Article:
Feminism still has a lot to offer women, regardless of who the women are or where they came from. Yet, the relentless focus on the welfare and well-being of White women - AND WHITE WOMEN ONLY - has robbed feminism of much of its power and opened it to criticism from all sides. Who would join a movement whose sole intent is perceived to be the improvement of conditions for ONE demographic? I know that I wouldn't. I struggle with identifying as feminist, though I support a lot of its key objectives.

Imagine if these women were Black.  Would they receive the same opportunities as they do now?
Imagine if these women were Black. Would they receive the same opportunities as they do now? | Source

And All These Roads Lead to This...

This last section may look and sound misplaced, but it sums up a lot of what I have said thus far. The following quote from Michael Eric Dyson's Why I Love Black Women actually says more than I ever could:

"For instance, some black men claim that their preference for White women .. has to do with the relative ease with which they yield to the sexual desires of black men. The irony, of course, is that if black women give in easily, they are marked as "hos", and if they refuse black men's sexual advances, they are often seen as "bitches". By contrast, many White women who aggressively pursue high-profile black men are viewed as appropriately assertive, endearing, and supportive. On the other had, black women who are equally aggressive are viewed as "gold diggers" and materialistic hoochies." (p. 225-226)

Those double standards I mentioned before? This is what they look like in action. Black men - as ell as a lot of other men - reward White women for behavior that would be deemed "whorish" for Black women to engage in. This double standard, this blatant hypocrisy, is not just seen coming from Black men; the Black community as a whole engages and upholds this line of thinking. I've heard many Black women praise the likes of the Kardashians, but when a Black woman engages in similar behavior (that is, having a sex tape "leaked", pursuing/dating/marrying high-profile Black men), you can hear the supportive tone disappear from their voice. All of a sudden, they become more critical and more concerned with respectability politics.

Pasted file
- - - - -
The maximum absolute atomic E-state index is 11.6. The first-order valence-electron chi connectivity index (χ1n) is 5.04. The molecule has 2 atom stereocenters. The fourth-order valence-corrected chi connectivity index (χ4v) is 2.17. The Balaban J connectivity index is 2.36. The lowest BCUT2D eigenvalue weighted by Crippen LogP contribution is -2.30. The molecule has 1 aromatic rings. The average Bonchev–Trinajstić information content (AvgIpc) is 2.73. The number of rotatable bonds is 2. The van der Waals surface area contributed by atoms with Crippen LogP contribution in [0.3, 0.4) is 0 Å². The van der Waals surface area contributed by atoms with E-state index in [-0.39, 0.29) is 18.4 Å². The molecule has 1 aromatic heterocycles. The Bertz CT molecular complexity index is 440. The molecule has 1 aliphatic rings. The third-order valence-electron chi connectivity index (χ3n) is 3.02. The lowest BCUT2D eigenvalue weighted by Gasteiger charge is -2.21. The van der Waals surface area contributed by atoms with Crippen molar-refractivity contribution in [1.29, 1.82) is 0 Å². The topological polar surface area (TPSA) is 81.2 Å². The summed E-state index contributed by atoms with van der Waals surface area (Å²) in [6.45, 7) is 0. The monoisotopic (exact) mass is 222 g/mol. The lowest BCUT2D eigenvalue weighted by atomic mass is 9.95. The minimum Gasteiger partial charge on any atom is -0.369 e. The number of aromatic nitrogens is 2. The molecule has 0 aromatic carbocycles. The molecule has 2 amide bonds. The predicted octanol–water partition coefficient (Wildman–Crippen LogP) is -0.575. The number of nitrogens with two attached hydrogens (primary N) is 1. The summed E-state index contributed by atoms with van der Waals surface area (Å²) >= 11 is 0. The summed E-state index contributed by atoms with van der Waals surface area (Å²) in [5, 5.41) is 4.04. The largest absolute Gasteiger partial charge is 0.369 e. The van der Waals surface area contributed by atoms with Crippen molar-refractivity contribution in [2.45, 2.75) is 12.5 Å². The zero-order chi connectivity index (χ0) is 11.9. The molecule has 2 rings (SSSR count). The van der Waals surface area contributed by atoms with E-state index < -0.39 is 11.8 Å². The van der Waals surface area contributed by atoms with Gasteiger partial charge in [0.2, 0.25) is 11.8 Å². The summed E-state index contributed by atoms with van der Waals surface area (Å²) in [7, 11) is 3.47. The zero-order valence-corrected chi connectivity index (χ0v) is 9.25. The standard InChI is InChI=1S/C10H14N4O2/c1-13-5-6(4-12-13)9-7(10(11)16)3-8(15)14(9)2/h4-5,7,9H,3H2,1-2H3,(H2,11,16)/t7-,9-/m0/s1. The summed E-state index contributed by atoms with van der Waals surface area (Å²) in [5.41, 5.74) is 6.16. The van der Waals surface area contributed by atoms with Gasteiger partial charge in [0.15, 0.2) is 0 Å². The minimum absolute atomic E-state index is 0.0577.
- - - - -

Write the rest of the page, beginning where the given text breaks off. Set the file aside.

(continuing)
All of this leads me to the real reason why I have wavered on writing this essay. Someone close to me has a friend who is a White women. Everything this woman does is right , from the way she raised her children to whatever lame-ass joke that comes out of her mouth. This could be considered slanderous or libelous, but this woman has three children with three different men (allegedly). Meanwhile, my companion remains more than faultfinding when it comes to myself, my mother, and other people we know, consistently commenting on what we should be doing. this tone is never turned toward her White friend, who has engaged in behavior that would get a Black woman just short of being stoned to death by the Black community. You see my problem?

White women are offered a lot of latitude in their behavior, and they are often rewarded for behavior that would get a Black woman labeled a gold digger and materialistic. This sanctimonious mindset isn't just expressed by Black men; Black women also uphold this standard, as I have seen with a very close colleague and her attitude towards a White women she is close to. It saddens me to know that Black women often co-sign on these types of standards.